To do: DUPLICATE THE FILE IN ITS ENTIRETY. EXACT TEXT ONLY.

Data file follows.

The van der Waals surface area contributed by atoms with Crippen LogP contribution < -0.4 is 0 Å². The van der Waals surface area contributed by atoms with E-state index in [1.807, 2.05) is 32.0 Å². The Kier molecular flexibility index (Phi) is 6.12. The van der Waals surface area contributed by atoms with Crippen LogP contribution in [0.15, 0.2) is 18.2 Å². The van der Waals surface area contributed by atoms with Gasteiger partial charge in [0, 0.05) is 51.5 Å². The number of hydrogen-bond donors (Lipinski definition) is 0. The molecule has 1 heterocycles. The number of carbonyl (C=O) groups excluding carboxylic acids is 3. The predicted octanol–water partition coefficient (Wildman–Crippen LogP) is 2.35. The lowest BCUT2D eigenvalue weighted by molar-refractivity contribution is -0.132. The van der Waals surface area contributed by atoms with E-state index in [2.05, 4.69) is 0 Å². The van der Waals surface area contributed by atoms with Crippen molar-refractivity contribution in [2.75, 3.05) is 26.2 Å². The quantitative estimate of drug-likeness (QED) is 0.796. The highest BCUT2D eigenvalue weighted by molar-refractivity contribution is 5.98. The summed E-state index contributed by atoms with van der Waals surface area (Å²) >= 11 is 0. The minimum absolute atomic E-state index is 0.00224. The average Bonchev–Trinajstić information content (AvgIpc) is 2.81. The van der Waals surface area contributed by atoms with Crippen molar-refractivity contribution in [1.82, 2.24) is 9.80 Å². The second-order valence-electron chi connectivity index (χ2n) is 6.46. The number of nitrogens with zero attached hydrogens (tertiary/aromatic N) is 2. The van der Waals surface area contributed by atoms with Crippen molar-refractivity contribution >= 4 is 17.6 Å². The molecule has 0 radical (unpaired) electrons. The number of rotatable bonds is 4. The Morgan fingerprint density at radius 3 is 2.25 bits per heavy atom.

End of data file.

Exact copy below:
The van der Waals surface area contributed by atoms with Crippen LogP contribution < -0.4 is 0 Å². The van der Waals surface area contributed by atoms with E-state index in [1.807, 2.05) is 32.0 Å². The Kier molecular flexibility index (Phi) is 6.12. The van der Waals surface area contributed by atoms with Crippen LogP contribution in [0.15, 0.2) is 18.2 Å². The van der Waals surface area contributed by atoms with Gasteiger partial charge in [0, 0.05) is 51.5 Å². The number of hydrogen-bond donors (Lipinski definition) is 0. The molecule has 1 heterocycles. The number of carbonyl (C=O) groups excluding carboxylic acids is 3. The predicted octanol–water partition coefficient (Wildman–Crippen LogP) is 2.35. The lowest BCUT2D eigenvalue weighted by molar-refractivity contribution is -0.132. The van der Waals surface area contributed by atoms with E-state index in [2.05, 4.69) is 0 Å². The van der Waals surface area contributed by atoms with Crippen molar-refractivity contribution in [2.75, 3.05) is 26.2 Å². The quantitative estimate of drug-likeness (QED) is 0.796. The highest BCUT2D eigenvalue weighted by molar-refractivity contribution is 5.98. The summed E-state index contributed by atoms with van der Waals surface area (Å²) >= 11 is 0. The minimum absolute atomic E-state index is 0.00224. The average Bonchev–Trinajstić information content (AvgIpc) is 2.81. The van der Waals surface area contributed by atoms with Crippen molar-refractivity contribution in [1.82, 2.24) is 9.80 Å². The second-order valence-electron chi connectivity index (χ2n) is 6.46. The number of nitrogens with zero attached hydrogens (tertiary/aromatic N) is 2. The van der Waals surface area contributed by atoms with Crippen molar-refractivity contribution >= 4 is 17.6 Å². The molecule has 0 radical (unpaired) electrons. The number of rotatable bonds is 4. The Morgan fingerprint density at radius 3 is 2.25 bits per heavy atom.